In this special guest feature, John Mertic, Director of Program Management for ODPi and Open Mainframe Project at The Linux Foundation, makes the argument that “When it comes to your data in the cloud, there are certain pieces to the technology puzzle you should have nailed down with five baseline things to address – regardless of your IT, data output, cloud provider and security – before making the switch…” Previously, Mertic was director of business development software alliances at Bitnami. John comes from a PHP and Open Source background, being a developer, evangelist, and partnership leader at SugarCRM, board member at OW2, president of OpenSocial, and frequent conference speaker around the world. As an avid writer, he has published articles on IBM Developerworks, Apple Developer Connection, and PHP Architect, and authored the book The Definitive Guide to SugarCRM: Better Business Applications and the book Building on SugarCRM.
Over the years, as Apache Hadoop was maturing and making its way into mainstream enterprise environments, the traditional thought process was that organizations should run their own hardware. But this practice of solitary hardware management created an unforeseen barrier to its deployment – as Hadoop’s computational power and elasticity have evolved to a point where it’s often a preferred platform. While most big data users and producers have historically avoided the cloud for storing and delivering data, we’re starting to see a significant demand for the scaling capabilities of the cloud translated for the huge outputs of big data operations.
This rising overlap between tactical data storage and analyzation, and a noticeable step back from conventional physical hardware has blazed a trail for offering staple frameworks, like Hadoop, as a service.
Numerous projects under the Apache Software Foundation community – like Hadoop Compatible File System (HCFS), for example – have also helped to bridge this long-standing gap. HCFS is far more encompassing than its predecessors and enables both storage and cloud vendors to leverage meaningful data through their own native storage solutions.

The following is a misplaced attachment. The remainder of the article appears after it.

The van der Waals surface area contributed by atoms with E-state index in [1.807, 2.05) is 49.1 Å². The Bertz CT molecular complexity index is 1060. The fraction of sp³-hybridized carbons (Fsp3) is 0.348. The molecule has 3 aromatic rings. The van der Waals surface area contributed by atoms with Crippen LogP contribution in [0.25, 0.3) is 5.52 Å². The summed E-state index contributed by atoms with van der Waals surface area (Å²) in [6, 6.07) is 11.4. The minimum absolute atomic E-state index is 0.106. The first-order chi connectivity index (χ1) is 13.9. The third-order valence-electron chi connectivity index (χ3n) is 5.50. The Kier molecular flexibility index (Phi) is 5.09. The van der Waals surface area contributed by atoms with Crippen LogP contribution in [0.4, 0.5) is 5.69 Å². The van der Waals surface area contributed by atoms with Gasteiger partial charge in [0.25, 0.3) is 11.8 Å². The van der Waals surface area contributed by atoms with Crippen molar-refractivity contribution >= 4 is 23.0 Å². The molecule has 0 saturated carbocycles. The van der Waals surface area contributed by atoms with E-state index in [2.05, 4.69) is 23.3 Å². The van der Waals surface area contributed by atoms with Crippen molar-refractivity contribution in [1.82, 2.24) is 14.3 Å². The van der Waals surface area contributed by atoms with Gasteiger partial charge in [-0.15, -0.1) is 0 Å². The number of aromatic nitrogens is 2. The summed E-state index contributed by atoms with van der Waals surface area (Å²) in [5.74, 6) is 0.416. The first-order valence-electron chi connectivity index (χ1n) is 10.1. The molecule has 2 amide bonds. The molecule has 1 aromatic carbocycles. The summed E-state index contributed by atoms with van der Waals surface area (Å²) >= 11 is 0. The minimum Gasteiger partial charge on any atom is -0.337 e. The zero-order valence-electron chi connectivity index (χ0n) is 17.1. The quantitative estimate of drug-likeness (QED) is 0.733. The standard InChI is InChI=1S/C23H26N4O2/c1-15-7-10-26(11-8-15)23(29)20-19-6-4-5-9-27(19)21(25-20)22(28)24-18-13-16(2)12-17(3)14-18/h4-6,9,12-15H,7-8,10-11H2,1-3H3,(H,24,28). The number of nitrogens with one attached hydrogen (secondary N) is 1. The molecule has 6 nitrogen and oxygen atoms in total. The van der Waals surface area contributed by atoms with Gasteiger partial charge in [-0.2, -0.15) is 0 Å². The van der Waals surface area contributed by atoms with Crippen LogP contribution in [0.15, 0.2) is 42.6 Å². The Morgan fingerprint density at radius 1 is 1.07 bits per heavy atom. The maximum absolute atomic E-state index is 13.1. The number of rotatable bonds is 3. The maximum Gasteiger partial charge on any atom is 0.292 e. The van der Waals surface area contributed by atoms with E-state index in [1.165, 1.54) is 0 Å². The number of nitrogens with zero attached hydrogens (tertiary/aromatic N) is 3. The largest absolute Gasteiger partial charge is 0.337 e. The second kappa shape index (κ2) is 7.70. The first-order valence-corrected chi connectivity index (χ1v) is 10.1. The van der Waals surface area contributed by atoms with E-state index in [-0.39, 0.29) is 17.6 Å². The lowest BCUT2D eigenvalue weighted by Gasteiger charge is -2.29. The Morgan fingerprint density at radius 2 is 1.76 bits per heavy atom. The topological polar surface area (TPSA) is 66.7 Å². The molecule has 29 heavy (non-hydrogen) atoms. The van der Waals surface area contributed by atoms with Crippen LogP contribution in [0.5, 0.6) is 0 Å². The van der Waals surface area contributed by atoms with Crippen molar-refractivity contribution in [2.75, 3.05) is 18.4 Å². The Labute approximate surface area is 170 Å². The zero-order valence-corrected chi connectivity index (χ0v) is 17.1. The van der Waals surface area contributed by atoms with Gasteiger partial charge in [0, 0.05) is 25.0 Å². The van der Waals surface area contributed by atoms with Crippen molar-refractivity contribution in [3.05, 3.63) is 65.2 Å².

This growing push of stored and processed data to the cloud allows users to move insights native to an exclusive platform, where it was once permanently stored, across the enterprise much more easily before – especially for large-scale, multi-location teams.
However, none of this is to say that the cloud is a be-all end-all solution for just any data-driven enterprise. When it comes to your data in the cloud, there are certain pieces to the technology puzzle you should have nailed down. Here are the five baseline things to address – regardless of your IT, data output, cloud provider and security – before making the switch:
- What are the outcome(s) you are trying to achieve?
While this may seem like an obvious starting point, we often look at outcomes in terms of what technology we have at hand. However, the most successful implementations start by first determining what your organization is actually trying to solve. What’s the problem? Who’s the customer? What are you hoping to gain from this? What are their needs? What are the things they’re struggling with? Starting from here will help connect the personal and company needs in order to better focus the technology selection process.
- What data do I have available?
Knowing these outcomes, you’ll next need to determine what data assets are available to you. What data sets exist already? What additional data sets do you need to collect? How are you collecting this data? Is it residing inside of a data warehouse, or is it coming from a real-time stream of IoT data? Is this data coming to you at the pace you need for it to be useful and/or actionable? Are you needing to spend a lot of time and processing to get these assets into a form that is beneficial? Understanding what data, and from where, you have available and your average time investment in procuring these assets will be crucial in determining how well your current environment is performing for you.